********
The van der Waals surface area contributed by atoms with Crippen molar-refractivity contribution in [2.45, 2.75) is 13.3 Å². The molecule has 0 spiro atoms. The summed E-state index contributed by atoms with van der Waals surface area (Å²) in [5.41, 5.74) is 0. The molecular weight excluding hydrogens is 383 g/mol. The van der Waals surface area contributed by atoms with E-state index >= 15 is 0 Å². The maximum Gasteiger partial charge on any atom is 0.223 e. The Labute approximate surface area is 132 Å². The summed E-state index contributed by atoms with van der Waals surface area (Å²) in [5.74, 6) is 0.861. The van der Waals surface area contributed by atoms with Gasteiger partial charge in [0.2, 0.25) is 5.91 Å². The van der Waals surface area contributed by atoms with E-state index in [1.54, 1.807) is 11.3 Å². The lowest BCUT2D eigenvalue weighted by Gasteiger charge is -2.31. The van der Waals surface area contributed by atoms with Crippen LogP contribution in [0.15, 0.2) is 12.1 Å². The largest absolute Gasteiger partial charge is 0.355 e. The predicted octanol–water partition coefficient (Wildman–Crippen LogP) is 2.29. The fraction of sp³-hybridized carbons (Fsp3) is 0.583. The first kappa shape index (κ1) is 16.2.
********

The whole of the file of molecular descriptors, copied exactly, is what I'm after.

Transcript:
The van der Waals surface area contributed by atoms with Crippen molar-refractivity contribution in [2.45, 2.75) is 13.3 Å². The molecule has 0 spiro atoms. The summed E-state index contributed by atoms with van der Waals surface area (Å²) in [5.41, 5.74) is 0. The molecular weight excluding hydrogens is 383 g/mol. The van der Waals surface area contributed by atoms with E-state index >= 15 is 0 Å². The maximum Gasteiger partial charge on any atom is 0.223 e. The Labute approximate surface area is 132 Å². The summed E-state index contributed by atoms with van der Waals surface area (Å²) in [5.74, 6) is 0.861. The van der Waals surface area contributed by atoms with Gasteiger partial charge in [0.2, 0.25) is 5.91 Å². The van der Waals surface area contributed by atoms with E-state index in [1.54, 1.807) is 11.3 Å². The lowest BCUT2D eigenvalue weighted by Gasteiger charge is -2.31. The van der Waals surface area contributed by atoms with Crippen LogP contribution in [0.15, 0.2) is 12.1 Å². The largest absolute Gasteiger partial charge is 0.355 e. The predicted octanol–water partition coefficient (Wildman–Crippen LogP) is 2.29. The fraction of sp³-hybridized carbons (Fsp3) is 0.583. The first kappa shape index (κ1) is 16.2.